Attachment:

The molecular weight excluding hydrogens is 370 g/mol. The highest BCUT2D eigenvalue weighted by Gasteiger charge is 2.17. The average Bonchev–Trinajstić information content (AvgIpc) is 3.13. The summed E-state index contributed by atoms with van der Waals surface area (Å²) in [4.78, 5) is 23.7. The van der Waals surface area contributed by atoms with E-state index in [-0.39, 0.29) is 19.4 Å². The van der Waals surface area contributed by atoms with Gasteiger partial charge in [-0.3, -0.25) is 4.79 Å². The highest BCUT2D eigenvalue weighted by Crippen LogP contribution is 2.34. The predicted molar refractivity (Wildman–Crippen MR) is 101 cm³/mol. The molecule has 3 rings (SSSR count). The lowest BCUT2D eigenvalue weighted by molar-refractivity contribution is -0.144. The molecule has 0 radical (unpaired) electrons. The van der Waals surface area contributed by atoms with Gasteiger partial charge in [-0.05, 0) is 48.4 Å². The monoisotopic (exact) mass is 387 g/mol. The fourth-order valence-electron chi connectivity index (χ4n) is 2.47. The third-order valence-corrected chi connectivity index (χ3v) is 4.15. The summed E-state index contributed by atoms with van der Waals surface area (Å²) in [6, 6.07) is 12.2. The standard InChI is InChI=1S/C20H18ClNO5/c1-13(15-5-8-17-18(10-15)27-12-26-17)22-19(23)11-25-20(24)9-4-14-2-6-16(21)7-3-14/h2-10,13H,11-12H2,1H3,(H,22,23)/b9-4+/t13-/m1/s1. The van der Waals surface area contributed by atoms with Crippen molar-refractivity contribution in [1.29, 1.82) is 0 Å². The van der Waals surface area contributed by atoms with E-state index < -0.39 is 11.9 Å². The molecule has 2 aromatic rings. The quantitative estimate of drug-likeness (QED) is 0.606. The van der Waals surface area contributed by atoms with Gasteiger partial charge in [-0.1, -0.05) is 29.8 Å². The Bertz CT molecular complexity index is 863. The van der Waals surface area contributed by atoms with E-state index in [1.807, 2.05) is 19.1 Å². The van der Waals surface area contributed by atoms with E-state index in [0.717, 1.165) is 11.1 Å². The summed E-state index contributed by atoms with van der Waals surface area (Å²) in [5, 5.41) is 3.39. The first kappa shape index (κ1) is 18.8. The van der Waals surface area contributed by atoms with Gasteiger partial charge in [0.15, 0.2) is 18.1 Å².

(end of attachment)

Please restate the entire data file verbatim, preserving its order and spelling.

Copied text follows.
The molecular weight excluding hydrogens is 370 g/mol. The highest BCUT2D eigenvalue weighted by Gasteiger charge is 2.17. The average Bonchev–Trinajstić information content (AvgIpc) is 3.13. The summed E-state index contributed by atoms with van der Waals surface area (Å²) in [4.78, 5) is 23.7. The van der Waals surface area contributed by atoms with E-state index in [-0.39, 0.29) is 19.4 Å². The van der Waals surface area contributed by atoms with Gasteiger partial charge in [-0.3, -0.25) is 4.79 Å². The highest BCUT2D eigenvalue weighted by Crippen LogP contribution is 2.34. The predicted molar refractivity (Wildman–Crippen MR) is 101 cm³/mol. The molecule has 3 rings (SSSR count). The lowest BCUT2D eigenvalue weighted by molar-refractivity contribution is -0.144. The molecule has 0 radical (unpaired) electrons. The van der Waals surface area contributed by atoms with Gasteiger partial charge in [-0.05, 0) is 48.4 Å². The monoisotopic (exact) mass is 387 g/mol. The fourth-order valence-electron chi connectivity index (χ4n) is 2.47. The third-order valence-corrected chi connectivity index (χ3v) is 4.15. The summed E-state index contributed by atoms with van der Waals surface area (Å²) in [6, 6.07) is 12.2. The standard InChI is InChI=1S/C20H18ClNO5/c1-13(15-5-8-17-18(10-15)27-12-26-17)22-19(23)11-25-20(24)9-4-14-2-6-16(21)7-3-14/h2-10,13H,11-12H2,1H3,(H,22,23)/b9-4+/t13-/m1/s1. The van der Waals surface area contributed by atoms with Crippen molar-refractivity contribution in [1.29, 1.82) is 0 Å². The van der Waals surface area contributed by atoms with E-state index < -0.39 is 11.9 Å². The molecule has 2 aromatic rings. The quantitative estimate of drug-likeness (QED) is 0.606. The van der Waals surface area contributed by atoms with Gasteiger partial charge in [-0.1, -0.05) is 29.8 Å². The Bertz CT molecular complexity index is 863. The van der Waals surface area contributed by atoms with E-state index in [1.807, 2.05) is 19.1 Å². The van der Waals surface area contributed by atoms with E-state index in [0.717, 1.165) is 11.1 Å². The summed E-state index contributed by atoms with van der Waals surface area (Å²) in [5, 5.41) is 3.39. The first kappa shape index (κ1) is 18.8. The van der Waals surface area contributed by atoms with Gasteiger partial charge in [0.15, 0.2) is 18.1 Å².